Every day for the past month, Chinese engineers have carefully fed bundles of fuel rods into the core of a nuclear reactor at Taishan power station on the edge of the South China Sea in Guangdong province. Inside these metallic cylinders are millions of uranium pellets, each capable of producing as much electricity as a tonne of coal. It is an increasingly common exercise across China as the country expands its nuclear sector to meet soaring energy demand. But fuel loading at Taishan – one of the last steps before it starts producing electricity – carries wider significance beyond China. Taishan, operated by China General Nuclear Power Corp, the state-owned energ y company, is on course to become, within months, the first plant in the world to operate a European Pressurised Reactor – the Franco-German technology plagued by delays and cost overruns since it was designed in the 1990s. “The Taishan 1 fuel loading is a very important milestone,” says Xavier Ursat, head of new nuclear projects for EDF, the French state-backed utility that owns 30 per cent of the project. “It will bring a new image to the EPR.” Few technologies are in greater need of a makeover. When work started on the first EPR as a joint venture of Areva of France and Siemens of Germany at Olkiluoto, Finland, 13 years ago, it was supposed to herald a new era of growth for atomic power. Instead, as construction timetables slipped and German support melted away, the EPR has become a symbol of the nuclear industry’s struggle to remain competitive. EDF, the main surviving corporate champion behind the EPR, is hoping that completion of Taishan will mark a turning point in efforts to convince sceptical investors, policymakers and potential buyers that the reactor can still be a success. At stake is the future of the wider French nuclear sector, which is relying on the EPR for long-term growth, at a time when the country’s dependence on atomic power is being questioned by President Emmanuel Macron ‘s administration. Taishan is the furthest advanced of four EPR projects around the world and, at a mere five years late, the least delayed. Olkiluoto is due to come into service next year, a decade late and nearly three times over budget at €8.5bn. It is a similar story at EDF’s flagship Flamanville plant in France, which is seven years late and €7bn over budget. A further project involving two EPRs at Hinkley Point, south-west England, is not due for completion until the end of 2025, eight years after EDF once predicted it would be finished.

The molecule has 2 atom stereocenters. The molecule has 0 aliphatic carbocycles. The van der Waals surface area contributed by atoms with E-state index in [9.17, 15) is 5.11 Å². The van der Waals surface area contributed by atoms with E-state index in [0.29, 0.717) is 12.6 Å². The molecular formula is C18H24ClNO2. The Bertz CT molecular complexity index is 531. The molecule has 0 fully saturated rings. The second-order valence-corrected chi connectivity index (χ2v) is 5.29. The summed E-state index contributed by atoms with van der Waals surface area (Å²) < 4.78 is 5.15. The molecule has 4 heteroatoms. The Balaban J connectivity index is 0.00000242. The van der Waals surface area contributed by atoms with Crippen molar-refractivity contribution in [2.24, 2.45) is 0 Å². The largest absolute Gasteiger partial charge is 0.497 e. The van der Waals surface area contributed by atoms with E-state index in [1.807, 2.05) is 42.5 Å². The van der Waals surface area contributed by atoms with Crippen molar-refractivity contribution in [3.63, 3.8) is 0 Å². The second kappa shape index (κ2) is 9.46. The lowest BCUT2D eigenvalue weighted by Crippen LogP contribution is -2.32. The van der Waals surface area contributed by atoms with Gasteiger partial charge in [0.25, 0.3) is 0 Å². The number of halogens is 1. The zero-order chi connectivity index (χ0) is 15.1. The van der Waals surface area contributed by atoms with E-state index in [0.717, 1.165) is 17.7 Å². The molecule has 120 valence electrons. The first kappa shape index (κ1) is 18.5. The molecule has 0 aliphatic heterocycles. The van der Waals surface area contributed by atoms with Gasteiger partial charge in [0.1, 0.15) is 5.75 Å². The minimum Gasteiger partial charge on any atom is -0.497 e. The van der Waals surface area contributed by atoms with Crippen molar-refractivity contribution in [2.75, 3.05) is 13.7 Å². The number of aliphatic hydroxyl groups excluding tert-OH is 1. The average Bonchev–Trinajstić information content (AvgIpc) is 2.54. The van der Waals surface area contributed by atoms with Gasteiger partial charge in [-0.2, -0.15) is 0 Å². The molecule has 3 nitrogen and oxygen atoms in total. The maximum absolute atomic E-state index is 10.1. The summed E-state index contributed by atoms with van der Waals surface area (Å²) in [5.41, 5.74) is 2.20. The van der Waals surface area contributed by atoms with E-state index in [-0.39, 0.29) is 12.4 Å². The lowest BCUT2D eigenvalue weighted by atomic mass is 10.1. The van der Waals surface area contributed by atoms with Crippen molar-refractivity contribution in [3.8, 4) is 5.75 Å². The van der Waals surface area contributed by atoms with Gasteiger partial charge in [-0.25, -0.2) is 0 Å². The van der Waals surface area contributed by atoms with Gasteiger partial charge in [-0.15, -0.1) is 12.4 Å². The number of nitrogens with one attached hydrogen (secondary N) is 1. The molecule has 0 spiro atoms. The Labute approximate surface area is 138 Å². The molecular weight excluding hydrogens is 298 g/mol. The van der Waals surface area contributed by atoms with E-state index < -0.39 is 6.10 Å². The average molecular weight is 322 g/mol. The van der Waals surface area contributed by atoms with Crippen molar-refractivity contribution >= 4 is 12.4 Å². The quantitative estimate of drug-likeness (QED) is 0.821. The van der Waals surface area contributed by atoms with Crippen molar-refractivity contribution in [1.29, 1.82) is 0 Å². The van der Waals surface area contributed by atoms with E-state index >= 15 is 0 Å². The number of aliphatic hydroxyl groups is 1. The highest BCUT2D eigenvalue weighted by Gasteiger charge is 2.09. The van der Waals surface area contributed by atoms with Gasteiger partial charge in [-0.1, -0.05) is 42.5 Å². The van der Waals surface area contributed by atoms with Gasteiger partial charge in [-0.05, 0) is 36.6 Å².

FT 17th May 2018 read more »


Published: 17 May 2018